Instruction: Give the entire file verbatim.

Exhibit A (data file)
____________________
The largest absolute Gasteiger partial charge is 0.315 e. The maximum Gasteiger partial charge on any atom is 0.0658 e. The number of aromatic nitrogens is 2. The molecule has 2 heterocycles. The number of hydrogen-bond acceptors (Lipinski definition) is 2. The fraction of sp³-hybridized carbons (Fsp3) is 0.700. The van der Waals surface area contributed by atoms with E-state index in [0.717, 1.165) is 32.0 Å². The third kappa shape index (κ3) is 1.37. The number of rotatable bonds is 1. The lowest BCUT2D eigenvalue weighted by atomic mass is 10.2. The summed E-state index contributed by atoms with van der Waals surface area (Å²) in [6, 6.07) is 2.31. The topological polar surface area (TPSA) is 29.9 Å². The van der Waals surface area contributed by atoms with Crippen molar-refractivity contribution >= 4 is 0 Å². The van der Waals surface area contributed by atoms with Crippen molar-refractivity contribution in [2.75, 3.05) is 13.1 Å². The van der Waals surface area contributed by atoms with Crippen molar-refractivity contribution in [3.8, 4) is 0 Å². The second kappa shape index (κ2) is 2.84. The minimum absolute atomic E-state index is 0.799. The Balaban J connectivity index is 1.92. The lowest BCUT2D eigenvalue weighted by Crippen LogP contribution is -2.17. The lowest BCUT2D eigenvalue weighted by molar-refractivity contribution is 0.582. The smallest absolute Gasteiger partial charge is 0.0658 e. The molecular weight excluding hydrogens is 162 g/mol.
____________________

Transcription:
The largest absolute Gasteiger partial charge is 0.315 e. The maximum Gasteiger partial charge on any atom is 0.0658 e. The number of aromatic nitrogens is 2. The molecule has 2 heterocycles. The number of hydrogen-bond acceptors (Lipinski definition) is 2. The fraction of sp³-hybridized carbons (Fsp3) is 0.700. The van der Waals surface area contributed by atoms with E-state index in [0.717, 1.165) is 32.0 Å². The third kappa shape index (κ3) is 1.37. The number of rotatable bonds is 1. The lowest BCUT2D eigenvalue weighted by atomic mass is 10.2. The summed E-state index contributed by atoms with van der Waals surface area (Å²) in [6, 6.07) is 2.31. The topological polar surface area (TPSA) is 29.9 Å². The van der Waals surface area contributed by atoms with Crippen molar-refractivity contribution >= 4 is 0 Å². The van der Waals surface area contributed by atoms with Crippen molar-refractivity contribution in [2.75, 3.05) is 13.1 Å². The van der Waals surface area contributed by atoms with Crippen molar-refractivity contribution in [3.8, 4) is 0 Å². The second kappa shape index (κ2) is 2.84. The minimum absolute atomic E-state index is 0.799. The Balaban J connectivity index is 1.92. The lowest BCUT2D eigenvalue weighted by Crippen LogP contribution is -2.17. The lowest BCUT2D eigenvalue weighted by molar-refractivity contribution is 0.582. The smallest absolute Gasteiger partial charge is 0.0658 e. The molecular weight excluding hydrogens is 162 g/mol.